 A compiler is a software tool which translates source
code into a specific target language
 Often, that target language is the machine language
for a particular CPU type
 The Java approach is somewhat different
© 2006 Pearson Education
51
Java Translation
 The Java compiler translates Java source code into a
special representation called bytecode
 Java bytecode is not the machine language for any
traditional CPU
 Another software tool, called an interpreter,
translates bytecode into machine language and
executes it
 Therefore the Java compiler is not tied to any
particular machine
 Java is considered to be architecture-neutral
© 2006 Pearson Education
52
Java Translation
Java source
code
Java
compiler
Java
bytecode
Java
interpreter
Bytecode
compiler
Machine
code
© 2006 Pearson Education
53
Development Environments
 There are many environments for developing Java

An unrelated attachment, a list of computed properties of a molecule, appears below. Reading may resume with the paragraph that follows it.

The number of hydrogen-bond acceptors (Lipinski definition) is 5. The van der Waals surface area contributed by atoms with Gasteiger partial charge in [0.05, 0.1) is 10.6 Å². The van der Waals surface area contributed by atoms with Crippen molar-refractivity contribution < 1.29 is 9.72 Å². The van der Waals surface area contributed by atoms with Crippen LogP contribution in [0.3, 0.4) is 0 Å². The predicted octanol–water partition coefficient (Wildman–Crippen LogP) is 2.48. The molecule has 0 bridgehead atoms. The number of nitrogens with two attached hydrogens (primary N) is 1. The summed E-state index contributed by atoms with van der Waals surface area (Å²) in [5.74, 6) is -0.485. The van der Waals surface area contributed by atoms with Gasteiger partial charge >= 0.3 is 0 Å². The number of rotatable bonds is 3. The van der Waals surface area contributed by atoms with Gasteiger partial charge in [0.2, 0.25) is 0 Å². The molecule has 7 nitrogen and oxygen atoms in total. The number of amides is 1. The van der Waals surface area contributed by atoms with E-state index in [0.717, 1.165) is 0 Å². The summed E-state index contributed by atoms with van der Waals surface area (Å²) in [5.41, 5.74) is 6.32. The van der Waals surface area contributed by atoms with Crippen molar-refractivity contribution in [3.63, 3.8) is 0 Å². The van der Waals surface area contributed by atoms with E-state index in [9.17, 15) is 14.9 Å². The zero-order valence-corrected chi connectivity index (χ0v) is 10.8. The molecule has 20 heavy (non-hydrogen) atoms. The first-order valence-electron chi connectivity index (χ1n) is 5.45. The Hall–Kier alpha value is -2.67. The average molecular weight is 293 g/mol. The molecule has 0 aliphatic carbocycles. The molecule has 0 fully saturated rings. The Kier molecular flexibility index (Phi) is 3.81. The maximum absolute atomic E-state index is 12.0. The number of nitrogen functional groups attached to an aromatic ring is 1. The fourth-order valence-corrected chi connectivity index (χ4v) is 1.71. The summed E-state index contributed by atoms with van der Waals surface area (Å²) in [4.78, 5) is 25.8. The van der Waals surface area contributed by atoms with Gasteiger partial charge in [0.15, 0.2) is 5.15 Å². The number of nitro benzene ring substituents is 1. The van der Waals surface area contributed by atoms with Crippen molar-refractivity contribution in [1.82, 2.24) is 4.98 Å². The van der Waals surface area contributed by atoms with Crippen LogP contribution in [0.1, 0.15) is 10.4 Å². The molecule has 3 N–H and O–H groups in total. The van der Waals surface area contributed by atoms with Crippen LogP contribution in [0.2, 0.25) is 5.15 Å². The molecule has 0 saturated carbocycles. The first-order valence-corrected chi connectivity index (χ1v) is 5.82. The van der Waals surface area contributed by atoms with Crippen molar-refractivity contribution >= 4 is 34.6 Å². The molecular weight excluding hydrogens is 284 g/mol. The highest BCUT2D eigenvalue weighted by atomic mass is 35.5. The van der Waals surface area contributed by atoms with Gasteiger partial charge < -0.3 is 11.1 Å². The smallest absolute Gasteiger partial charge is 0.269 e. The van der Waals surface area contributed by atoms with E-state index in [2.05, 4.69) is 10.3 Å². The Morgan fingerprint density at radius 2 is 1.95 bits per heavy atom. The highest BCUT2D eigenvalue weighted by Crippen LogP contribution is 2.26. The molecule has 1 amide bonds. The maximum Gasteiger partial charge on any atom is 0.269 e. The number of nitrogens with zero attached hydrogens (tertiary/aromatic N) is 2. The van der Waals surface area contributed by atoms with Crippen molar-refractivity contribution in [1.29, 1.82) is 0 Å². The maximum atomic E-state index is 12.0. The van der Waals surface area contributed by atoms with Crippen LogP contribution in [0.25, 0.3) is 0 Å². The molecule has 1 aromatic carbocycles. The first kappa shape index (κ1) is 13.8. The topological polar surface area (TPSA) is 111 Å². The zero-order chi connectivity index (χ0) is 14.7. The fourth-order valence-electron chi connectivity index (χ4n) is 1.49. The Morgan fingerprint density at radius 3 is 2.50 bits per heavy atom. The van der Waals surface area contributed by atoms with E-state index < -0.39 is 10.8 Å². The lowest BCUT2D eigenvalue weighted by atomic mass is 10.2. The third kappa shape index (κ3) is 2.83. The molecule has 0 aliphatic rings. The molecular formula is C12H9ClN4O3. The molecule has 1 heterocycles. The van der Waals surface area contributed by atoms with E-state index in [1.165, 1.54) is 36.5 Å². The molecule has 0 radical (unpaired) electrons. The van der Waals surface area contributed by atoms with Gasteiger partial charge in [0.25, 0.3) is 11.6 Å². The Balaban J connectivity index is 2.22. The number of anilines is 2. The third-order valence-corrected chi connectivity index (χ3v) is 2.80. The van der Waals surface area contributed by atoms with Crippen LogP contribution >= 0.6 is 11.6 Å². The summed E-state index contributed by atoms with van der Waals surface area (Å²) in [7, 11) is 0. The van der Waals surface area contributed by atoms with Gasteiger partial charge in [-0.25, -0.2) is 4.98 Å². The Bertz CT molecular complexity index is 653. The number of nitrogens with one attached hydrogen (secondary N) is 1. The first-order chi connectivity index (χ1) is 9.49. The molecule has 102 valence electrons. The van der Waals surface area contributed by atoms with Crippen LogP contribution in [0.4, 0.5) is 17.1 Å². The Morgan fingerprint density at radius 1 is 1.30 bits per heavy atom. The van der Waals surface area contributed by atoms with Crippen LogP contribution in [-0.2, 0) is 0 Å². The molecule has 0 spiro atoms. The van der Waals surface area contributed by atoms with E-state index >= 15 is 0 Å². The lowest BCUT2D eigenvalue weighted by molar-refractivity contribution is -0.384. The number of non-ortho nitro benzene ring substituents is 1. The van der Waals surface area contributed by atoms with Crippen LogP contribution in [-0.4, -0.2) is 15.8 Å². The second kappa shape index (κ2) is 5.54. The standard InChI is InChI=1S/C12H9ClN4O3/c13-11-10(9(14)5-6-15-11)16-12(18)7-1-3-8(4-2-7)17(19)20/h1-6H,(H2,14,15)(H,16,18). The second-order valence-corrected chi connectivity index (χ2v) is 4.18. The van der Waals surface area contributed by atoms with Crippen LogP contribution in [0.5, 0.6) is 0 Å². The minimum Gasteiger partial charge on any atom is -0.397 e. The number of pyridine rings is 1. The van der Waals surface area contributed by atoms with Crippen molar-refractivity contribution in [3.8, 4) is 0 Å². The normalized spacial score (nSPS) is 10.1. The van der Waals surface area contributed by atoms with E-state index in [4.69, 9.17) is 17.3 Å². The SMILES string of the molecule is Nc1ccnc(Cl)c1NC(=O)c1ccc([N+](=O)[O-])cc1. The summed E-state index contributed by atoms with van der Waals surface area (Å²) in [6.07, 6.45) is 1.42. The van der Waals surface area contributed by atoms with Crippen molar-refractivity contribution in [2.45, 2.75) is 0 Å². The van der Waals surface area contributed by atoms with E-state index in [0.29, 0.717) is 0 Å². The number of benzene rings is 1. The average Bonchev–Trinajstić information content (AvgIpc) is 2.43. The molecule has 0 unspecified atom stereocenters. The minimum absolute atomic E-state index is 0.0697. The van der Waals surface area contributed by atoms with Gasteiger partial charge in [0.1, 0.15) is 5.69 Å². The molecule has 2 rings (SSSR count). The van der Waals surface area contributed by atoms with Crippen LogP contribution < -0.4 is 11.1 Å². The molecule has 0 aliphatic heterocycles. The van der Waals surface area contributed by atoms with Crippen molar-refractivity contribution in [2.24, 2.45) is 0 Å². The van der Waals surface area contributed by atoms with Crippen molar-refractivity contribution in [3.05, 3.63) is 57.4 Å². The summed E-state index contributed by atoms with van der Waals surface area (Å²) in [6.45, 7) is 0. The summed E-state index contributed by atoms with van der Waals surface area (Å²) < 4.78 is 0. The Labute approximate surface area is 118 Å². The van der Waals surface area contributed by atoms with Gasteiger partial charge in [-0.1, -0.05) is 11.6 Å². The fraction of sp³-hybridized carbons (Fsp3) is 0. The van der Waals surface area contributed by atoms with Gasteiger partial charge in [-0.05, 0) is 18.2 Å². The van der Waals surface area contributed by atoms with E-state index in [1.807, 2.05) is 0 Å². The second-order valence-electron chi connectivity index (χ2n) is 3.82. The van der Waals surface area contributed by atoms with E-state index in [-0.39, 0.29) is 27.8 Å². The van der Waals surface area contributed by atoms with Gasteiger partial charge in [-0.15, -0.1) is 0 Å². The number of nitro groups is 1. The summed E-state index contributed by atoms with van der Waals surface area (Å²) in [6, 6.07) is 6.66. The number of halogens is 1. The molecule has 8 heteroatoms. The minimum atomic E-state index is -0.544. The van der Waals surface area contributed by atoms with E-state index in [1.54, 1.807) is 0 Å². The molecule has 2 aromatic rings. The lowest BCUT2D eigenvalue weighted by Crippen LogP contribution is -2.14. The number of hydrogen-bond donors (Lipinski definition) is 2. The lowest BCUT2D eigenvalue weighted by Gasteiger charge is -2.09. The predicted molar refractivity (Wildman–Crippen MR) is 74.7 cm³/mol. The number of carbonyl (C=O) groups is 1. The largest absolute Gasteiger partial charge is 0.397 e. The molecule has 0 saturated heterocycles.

software:
•
•
•
•
•
•
•
Sun Java Development Kit (JDK)
Sun NetBeans
Borland JBuilder
MetroWerks CodeWarrior
Microsoft Visual J++
IBM Eclipse
Monash BlueJ
 Though the details of these environments differ, the
basic compilation and execution process is
essentially the same
© 2006 Pearson Education
54
Syntax and Semantics
 The syntax rules of a language define how we can
put together symbols, reserved words, and identifiers
to make a valid program
 The semantics of a program statement define what
that statement means (its purpose or role in a
program)
 A program that is syntactically correct is not
necessarily logically (semantically) correct
 A program will always do what we tell it to do, not
what we meant to tell it to do
© 2006 Pearson Education
55
Errors
 A program can have three types of errors
 The compiler will find syntax errors and other basic
problems (compile-time errors)
• If compile-time errors exist, an executable version of the